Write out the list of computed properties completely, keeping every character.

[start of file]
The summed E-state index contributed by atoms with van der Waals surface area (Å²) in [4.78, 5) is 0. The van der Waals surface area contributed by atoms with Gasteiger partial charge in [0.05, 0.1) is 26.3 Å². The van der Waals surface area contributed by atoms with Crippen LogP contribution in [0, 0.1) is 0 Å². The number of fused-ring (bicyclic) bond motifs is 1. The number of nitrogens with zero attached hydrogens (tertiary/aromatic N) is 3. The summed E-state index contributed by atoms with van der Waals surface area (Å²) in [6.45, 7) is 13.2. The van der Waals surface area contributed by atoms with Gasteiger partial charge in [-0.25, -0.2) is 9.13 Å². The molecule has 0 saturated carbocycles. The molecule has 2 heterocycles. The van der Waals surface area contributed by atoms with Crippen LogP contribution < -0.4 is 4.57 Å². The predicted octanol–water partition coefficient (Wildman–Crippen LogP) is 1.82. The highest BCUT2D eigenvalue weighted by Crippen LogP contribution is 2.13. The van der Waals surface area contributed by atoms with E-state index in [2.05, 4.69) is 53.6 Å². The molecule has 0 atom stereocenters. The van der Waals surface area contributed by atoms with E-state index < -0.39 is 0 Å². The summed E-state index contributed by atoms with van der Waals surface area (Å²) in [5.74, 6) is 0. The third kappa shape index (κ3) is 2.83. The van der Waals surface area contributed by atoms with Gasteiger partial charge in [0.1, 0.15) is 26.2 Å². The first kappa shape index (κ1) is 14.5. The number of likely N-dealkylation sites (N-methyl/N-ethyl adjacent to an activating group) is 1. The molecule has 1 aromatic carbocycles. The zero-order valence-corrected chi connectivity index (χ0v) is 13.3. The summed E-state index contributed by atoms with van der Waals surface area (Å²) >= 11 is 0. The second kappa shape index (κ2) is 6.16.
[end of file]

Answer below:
The summed E-state index contributed by atoms with van der Waals surface area (Å²) in [4.78, 5) is 0. The van der Waals surface area contributed by atoms with Gasteiger partial charge in [0.05, 0.1) is 26.3 Å². The van der Waals surface area contributed by atoms with Crippen LogP contribution in [0, 0.1) is 0 Å². The number of fused-ring (bicyclic) bond motifs is 1. The number of nitrogens with zero attached hydrogens (tertiary/aromatic N) is 3. The summed E-state index contributed by atoms with van der Waals surface area (Å²) in [6.45, 7) is 13.2. The van der Waals surface area contributed by atoms with Gasteiger partial charge in [-0.25, -0.2) is 9.13 Å². The molecule has 0 saturated carbocycles. The molecule has 2 heterocycles. The van der Waals surface area contributed by atoms with Crippen LogP contribution < -0.4 is 4.57 Å². The predicted octanol–water partition coefficient (Wildman–Crippen LogP) is 1.82. The highest BCUT2D eigenvalue weighted by Crippen LogP contribution is 2.13. The van der Waals surface area contributed by atoms with E-state index in [2.05, 4.69) is 53.6 Å². The molecule has 0 atom stereocenters. The van der Waals surface area contributed by atoms with E-state index < -0.39 is 0 Å². The summed E-state index contributed by atoms with van der Waals surface area (Å²) in [5.74, 6) is 0. The third kappa shape index (κ3) is 2.83. The van der Waals surface area contributed by atoms with Gasteiger partial charge in [0.1, 0.15) is 26.2 Å². The first kappa shape index (κ1) is 14.5. The number of likely N-dealkylation sites (N-methyl/N-ethyl adjacent to an activating group) is 1. The molecule has 1 aromatic carbocycles. The zero-order valence-corrected chi connectivity index (χ0v) is 13.3. The summed E-state index contributed by atoms with van der Waals surface area (Å²) >= 11 is 0. The second kappa shape index (κ2) is 6.16.